Where, then, do we look for today’s New Ways in History? There can be no single answer, for history has become a crowded and heterogeneous field, characterized by an astonishing diversity of approach. There is no agreement about what is central and what is peripheral, and little sense of participation in a common intellectual enterprise. The historical profession is enormous: each year, some 10,000 people publish books or articles on British and Irish history alone. The Stakhanovite ethos prevailing in research-driven universities has resulted in a torrent of publication that threatens to overwhelm anyone who attempts to study more than the tiniest area of the past. Writing serious history is a much more difficult undertaking than it was in the 1960s, when there were so many unexplored areas, and when gifted writers like Hobsbawm or Lawrence Stone could sketch out bold, synoptic articles in Past and Present. Today, the crippling accumulation of specialized knowledge means that one has to work very much harder to say anything new.
If past experience is any guide, future innovations will come from one of two sources: first, new theories about human nature and human behaviour, most of them developed in adjacent disciplines; secondly, the impact of contemporary events. The former are hard to predict, but the latter can be seen all around us. Until 1950 or so, academic history was written within the conceptual framework created by the nineteenth century’s great invention, the nation state. But as the world has changed, so have historical perspectives. In the United Kingdom, the end of Empire and the growth of Asian and Caribbean immigration have engendered the “post-colonial” outlook. Less attention is now given to proconsuls and generals and more to those on the receiving end of Empire: slaves, convicts, indigenous peoples and poor whites. The agonies of Northern Ireland and the granting of devolution to Scotland and Wales have made British historians less Anglocentric. The old “English” history courses are now labelled “British” history, and the English Civil War has turned into the War of the Three Kingdoms. National identity and “Englishness” have become central issues in historical debate.
The formation of the European Union has stimulated some slightly strained attempts at writing histories of the Continent, which transcend national frontiers. But the shift of political and economic power to the US and the Far East has encouraged historians everywhere to be less Eurocentric. In the US, the belief that American liberties stemmed from Magna Carta and the House of Commons once gave English History a central place in the curriculum. Today, the diminished international importance of the UK, and the changing ethnic composition of the American population, have made British history an increasingly unsuccessful competitor with the history of Latin America, China, Japan and the Middle East. It retains a place only because of its Imperial dimension. Meanwhile, the history of anything to do with Islam has, for obvious reasons, become the dernier cri; and is likely to remain so for some time.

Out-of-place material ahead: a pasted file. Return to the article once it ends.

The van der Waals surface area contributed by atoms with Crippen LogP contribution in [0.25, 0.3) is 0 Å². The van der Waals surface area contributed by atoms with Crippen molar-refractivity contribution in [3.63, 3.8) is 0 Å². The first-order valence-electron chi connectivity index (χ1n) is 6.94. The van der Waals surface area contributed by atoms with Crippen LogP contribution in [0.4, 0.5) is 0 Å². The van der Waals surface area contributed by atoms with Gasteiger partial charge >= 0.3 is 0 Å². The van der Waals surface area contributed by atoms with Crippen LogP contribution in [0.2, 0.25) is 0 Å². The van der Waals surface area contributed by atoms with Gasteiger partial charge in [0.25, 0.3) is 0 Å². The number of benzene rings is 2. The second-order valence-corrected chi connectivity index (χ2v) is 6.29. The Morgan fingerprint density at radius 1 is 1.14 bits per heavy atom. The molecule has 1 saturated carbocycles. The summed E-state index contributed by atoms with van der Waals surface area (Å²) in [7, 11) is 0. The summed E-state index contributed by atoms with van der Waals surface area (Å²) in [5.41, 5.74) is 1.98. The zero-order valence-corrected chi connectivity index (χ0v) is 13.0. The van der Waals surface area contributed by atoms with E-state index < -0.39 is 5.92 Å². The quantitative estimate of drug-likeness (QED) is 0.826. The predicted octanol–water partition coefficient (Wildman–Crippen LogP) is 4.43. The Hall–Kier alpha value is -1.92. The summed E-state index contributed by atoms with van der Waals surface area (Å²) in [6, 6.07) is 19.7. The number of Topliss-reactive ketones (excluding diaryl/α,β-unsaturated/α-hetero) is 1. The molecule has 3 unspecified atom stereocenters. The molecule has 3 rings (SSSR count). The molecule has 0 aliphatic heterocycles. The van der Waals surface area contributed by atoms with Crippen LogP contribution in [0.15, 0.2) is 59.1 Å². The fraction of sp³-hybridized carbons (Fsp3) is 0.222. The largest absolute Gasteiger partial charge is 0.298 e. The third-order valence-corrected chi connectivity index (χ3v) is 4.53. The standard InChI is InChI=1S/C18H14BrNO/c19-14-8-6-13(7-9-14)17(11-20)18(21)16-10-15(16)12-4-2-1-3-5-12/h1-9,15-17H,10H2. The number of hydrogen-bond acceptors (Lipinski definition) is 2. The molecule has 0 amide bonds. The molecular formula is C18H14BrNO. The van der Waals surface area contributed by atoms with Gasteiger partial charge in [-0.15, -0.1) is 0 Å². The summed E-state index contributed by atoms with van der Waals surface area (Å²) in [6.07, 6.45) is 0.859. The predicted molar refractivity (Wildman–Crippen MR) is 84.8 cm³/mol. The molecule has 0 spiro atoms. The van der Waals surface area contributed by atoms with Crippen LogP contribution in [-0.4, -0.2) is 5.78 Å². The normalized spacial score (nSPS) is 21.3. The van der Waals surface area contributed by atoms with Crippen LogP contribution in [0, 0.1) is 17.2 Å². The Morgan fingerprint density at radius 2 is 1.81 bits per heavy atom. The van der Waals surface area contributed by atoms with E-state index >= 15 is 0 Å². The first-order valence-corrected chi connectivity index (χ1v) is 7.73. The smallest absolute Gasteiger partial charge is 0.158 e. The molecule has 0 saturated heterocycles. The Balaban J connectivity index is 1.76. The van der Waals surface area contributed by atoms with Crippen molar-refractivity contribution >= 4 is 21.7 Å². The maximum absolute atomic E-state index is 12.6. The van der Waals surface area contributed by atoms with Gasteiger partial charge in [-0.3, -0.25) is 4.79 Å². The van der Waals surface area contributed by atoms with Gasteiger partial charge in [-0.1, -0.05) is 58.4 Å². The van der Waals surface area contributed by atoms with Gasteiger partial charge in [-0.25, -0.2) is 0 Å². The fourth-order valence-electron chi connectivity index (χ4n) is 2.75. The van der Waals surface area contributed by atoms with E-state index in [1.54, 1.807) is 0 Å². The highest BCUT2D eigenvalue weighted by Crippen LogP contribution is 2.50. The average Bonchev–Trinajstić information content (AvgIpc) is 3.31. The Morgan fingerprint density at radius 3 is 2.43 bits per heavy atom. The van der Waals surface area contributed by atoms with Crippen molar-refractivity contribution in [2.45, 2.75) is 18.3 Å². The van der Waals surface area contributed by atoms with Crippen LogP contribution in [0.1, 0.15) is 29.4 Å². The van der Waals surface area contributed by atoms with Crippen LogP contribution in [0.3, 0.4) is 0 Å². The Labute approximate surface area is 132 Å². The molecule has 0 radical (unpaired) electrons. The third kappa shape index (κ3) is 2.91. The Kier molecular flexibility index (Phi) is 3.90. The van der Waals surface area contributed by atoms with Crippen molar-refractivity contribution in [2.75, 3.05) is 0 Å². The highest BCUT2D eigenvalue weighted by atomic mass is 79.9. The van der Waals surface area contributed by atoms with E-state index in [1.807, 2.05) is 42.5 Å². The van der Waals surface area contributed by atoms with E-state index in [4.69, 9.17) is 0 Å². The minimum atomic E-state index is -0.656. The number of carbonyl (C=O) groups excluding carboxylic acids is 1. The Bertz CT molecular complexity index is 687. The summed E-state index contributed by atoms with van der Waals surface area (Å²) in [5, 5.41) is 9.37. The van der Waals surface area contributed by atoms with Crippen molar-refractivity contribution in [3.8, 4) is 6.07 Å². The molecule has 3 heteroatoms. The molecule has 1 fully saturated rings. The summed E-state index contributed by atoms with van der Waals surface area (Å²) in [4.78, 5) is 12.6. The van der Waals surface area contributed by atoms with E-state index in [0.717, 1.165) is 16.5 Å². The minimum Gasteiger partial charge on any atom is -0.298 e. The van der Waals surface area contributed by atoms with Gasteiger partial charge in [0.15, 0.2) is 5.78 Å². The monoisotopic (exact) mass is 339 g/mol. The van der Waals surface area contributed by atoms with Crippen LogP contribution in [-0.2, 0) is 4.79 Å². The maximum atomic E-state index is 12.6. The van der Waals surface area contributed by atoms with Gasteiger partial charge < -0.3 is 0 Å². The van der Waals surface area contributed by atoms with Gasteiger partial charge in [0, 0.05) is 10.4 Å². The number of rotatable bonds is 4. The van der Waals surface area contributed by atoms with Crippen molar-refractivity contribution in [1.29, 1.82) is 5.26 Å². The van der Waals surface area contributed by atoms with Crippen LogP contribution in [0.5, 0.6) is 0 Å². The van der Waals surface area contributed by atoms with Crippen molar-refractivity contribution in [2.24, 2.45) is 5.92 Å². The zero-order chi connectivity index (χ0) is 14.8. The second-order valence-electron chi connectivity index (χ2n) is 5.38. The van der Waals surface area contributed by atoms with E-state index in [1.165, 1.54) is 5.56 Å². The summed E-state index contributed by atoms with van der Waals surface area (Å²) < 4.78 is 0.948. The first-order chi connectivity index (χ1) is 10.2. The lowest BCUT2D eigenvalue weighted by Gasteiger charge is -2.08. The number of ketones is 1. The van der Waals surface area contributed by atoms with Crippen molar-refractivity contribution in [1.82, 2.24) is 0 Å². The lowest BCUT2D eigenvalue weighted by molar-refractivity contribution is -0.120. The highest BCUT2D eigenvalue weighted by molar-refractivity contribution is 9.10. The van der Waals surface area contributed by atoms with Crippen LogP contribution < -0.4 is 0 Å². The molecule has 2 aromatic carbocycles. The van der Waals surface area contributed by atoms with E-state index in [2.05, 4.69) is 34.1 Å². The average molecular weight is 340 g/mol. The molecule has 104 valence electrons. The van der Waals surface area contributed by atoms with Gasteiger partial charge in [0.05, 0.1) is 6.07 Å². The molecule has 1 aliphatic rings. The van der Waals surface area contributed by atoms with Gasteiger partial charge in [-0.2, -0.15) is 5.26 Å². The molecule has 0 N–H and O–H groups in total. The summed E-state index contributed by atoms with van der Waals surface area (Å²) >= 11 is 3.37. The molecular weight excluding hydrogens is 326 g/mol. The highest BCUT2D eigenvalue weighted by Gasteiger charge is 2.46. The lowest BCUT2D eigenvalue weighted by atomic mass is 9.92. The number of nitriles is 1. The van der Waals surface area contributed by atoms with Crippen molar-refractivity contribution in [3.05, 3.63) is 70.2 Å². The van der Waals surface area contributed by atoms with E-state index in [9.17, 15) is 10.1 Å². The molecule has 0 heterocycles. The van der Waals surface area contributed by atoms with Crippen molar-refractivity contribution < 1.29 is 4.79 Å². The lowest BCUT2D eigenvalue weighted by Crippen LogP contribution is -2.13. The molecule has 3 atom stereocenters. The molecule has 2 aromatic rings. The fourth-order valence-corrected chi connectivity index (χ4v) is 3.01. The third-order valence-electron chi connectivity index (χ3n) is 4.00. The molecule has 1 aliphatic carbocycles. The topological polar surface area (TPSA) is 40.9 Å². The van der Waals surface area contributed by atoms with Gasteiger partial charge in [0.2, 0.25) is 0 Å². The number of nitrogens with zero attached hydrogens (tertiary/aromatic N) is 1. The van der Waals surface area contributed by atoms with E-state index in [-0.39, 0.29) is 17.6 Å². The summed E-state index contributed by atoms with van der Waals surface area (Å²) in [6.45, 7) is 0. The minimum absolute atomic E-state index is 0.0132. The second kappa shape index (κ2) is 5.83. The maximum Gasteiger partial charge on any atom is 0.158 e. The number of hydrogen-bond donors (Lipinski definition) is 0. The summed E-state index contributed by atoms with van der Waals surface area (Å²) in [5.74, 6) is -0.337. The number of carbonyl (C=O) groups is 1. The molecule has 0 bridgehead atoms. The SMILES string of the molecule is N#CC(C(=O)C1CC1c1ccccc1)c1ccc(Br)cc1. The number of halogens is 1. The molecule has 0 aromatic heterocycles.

Despite the professional drift to intense specialization, modern realities encourage the study of ever larger units; hence the vogue for Mediterranean history, Atlantic history and Pacific history. Yet even they now seem parochial, as the globalization of economies and communications inexorably generates the conviction that the only true history has to be a history of the world. That is the animating doctrine behind the LSE’s new Journal of Global History; and it is admirably exemplified in The Birth of the Modern World by C. A. Bayly (2004), a genuinely global history of the nineteenth century. It seems certain that, for the next generation of historians, the relationships between the world’s different cultures will be a central concern.